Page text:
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uBiome-The Key to What Microbes Live in My Gut.

Follow me on my quest to get to the bottom of what bacteria live in my gut.

I’ve read for a long time that everyone should be taking probiotics,  Honestly though, I rarely have any digestion issues, stomach upset, irregular bowel movements or even bloating or gas. At times I think maybe I have a stomach of steel. It could be because I eat a very healthy diet and incorporate a lot of foods with naturally occurring probiotics in them on a regular basis. I’m not sure what resides in my gut. Is it good bacteria, bad bacteria or a mix of the two.

One thing is that I regularly consume fermented foods; kimchi, krauts, pickled products and fermented yogurt products. In fact, there are even times where I eat kimchi and sour kraut for breakfast on top of my eggs.

Probiotics are for people who have chronic gut conditions and weakened immune systems, I thought.

Then I started reading up on probiotics and the gut and realized the havoc that goes on when you take antibiotics. I knew about this. I definitely accepted the idea that everyone should take a round of probiotics once they finish their course of antibiotics. I even did the same thing for my two dogs whenever they finished a round of antibiotics for their chronic ear infections.

So, when I had to go on antibiotics last spring for a root canal I was ready. I loaded up on the probiotics during and after my procedure and felt I’d done my part.

Or, so I thought. I have to admit I did wonder if I had replaced all my gut bacteria which was wiped out by taking probiotics for a few weeks and eating raw goat yogurt.

Is all the fermented food really doing it’s job by bringing in hundreds of strains of bacteria? How will I really know?

uBiome Gut TestThen I heard about uBiome. It’s a way to check out these microbes in your gut. This test actually does a DNA sequencing of your microbes.

It names the microbes and tells you how many you have of each strain. That was exciting to me.

The uBiome Test Kit can be ordered at uBiome.com.

In the meantime I was intrigued by uBiome. I went on line and checked out their site to find out who uBiome was. The test looked pretty simple and user friendly.

Basically you just order a kit, test the site area, send it in and wait six weeks. They had multiple areas of your body you could test but I was just interested in the Gut Test for now.

My test arrived the same week. I read the instructions, which by the way, were simple to understand and even had pictures.

I realized that I would have to wait until the morning to take the sample with my first bowel movement of the day.

For now, I went on line and set up my account. Pretty simple.

Create a log in user name and password. Since I intended to take my sample the following morning I entered that as my sample date. You can always take your sample at a later date if you wish too.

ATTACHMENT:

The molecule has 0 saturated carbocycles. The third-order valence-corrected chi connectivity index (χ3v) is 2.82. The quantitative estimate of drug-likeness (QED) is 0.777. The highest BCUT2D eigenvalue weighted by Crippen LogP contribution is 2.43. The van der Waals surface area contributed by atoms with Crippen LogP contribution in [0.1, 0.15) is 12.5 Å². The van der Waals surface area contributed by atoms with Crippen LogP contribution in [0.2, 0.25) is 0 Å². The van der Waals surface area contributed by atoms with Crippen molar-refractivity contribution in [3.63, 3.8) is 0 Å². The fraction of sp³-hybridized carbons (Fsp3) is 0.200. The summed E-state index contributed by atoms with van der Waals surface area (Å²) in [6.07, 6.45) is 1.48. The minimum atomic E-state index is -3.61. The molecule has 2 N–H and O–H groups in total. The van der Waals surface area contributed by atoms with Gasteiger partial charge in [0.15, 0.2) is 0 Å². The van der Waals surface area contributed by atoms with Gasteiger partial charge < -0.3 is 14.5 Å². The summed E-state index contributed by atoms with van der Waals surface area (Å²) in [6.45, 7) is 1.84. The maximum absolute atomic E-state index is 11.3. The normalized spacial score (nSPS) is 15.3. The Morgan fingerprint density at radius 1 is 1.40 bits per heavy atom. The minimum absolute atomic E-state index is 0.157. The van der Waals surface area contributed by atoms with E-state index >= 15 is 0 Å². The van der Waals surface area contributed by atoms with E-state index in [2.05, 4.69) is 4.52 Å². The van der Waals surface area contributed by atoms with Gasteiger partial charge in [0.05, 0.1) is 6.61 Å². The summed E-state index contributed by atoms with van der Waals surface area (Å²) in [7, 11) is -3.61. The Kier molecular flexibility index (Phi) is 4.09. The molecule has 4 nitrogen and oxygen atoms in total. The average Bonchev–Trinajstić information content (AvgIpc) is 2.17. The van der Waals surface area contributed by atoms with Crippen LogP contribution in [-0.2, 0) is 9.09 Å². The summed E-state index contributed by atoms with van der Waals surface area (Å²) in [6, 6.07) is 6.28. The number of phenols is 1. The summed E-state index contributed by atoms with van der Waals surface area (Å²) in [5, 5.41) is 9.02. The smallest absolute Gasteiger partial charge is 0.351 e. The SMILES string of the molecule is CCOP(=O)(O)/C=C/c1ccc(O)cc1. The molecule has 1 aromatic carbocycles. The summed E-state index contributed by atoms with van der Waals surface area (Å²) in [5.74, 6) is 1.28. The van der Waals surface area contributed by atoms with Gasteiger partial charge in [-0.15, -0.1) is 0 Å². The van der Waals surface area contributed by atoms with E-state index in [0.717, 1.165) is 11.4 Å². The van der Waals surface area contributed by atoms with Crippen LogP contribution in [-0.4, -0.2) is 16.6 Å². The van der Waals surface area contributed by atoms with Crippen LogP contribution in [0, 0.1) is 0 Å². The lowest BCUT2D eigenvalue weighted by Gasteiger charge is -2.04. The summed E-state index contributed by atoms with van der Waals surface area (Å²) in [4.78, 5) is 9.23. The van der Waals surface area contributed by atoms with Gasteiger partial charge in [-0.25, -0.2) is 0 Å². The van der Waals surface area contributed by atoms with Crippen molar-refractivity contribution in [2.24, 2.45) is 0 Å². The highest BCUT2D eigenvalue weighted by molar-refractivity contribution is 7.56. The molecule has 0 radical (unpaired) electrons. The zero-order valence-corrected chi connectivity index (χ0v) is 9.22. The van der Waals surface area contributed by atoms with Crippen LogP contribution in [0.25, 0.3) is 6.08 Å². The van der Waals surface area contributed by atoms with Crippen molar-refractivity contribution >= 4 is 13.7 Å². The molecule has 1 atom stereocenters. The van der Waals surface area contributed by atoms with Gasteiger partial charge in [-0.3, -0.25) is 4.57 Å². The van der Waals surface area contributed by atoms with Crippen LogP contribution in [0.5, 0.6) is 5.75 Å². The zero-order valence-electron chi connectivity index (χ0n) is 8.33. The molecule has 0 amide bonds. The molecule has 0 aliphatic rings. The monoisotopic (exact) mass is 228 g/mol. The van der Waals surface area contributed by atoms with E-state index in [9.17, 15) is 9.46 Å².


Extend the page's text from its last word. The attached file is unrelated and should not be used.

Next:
The next morning I took the sample. This might sound a little gross but it was really more like a science experiment. Included in my kit was a sample swab. The test instructions said to swab the toilet paper I had used to include just the slightest change in color on the swab.

I did that. Step two; put the swab in the collection tube and stir it up for a minute. This small vial has some sort of clear liquid in it.

Finally, put on the cap and shake for a minute.

Done.

Next drop it in the pouch and place in the mailer which is already prepaid and addressed to the uBiome lab.

It was so easy!

Next, I just wait for my results.

The instructions say that uBiome will email me when they receive my sample and when my results are posted in my account.

I can’t wait. When I get the results I’ll share all the details with you.

Until then, try some kimchi for breakfast.

Why is it Important to Have Good Gut Bacteria During Your Pregnancy?

Where Does our Micro-biome Come From?

Did you know that as an expectant mother it’s even more important to have healthy gut bacteria? We know that having a healthy diet is crucial for a developing baby. What most people don’t know is that our micro-biome, this is our “good gut bacteria”, is passed on to our baby during the birthing process and though our breast milk.

GGS Image BacteriaWe have lots of new information from microbiologist Kiran Krishnan about these important microbes. We love sharing all the latest research with you. Check out our second installment of the Microbiome Series.

Kiran explains that 99.9% of our micro-biome is passed on during the birthing process through the birth canal. There are up to 800 different species of these bacteria found in a mothers breast milk. We think you’ll agree that it’s so important to pass the best possible micro-biome on to your children.

Kiran’s research shows that by the age of 2 1/2  children have established their full adult micro-biome. Lets take a look at the lifestyle factors that can affect the diversity and abundance of these protective organisms in our gut.

 Negative Effects on Good Gut Bacteria During Pregnancy and Childhood

  • Antibiotics wipe out the good bacteria with the bad
  • Fluoride in our drinking water will negatively affect the good gut bacteria
  • Toxic household cleaners should be avoided, check out the EWG guide to see how yours’ are ranked
  • Preservatives in our food are a no no
  • Living too cleanly…let your children get into the dirt and get dirty

Kiran Krishnan, gut bacteria, human microbiome

 

Stay tuned for the next installment in our series of talks with Kiran and learn about the latest research findings on the Human Micro-biome and Perfect Pass Probiotics. Kiran has been studying the micro-biome and researching the effects of Bacillus strain probiotics in over one dozen clinical trials.

Copyright © 2017 Good Gut Solution.

Sheryl Cohen January 11, 2017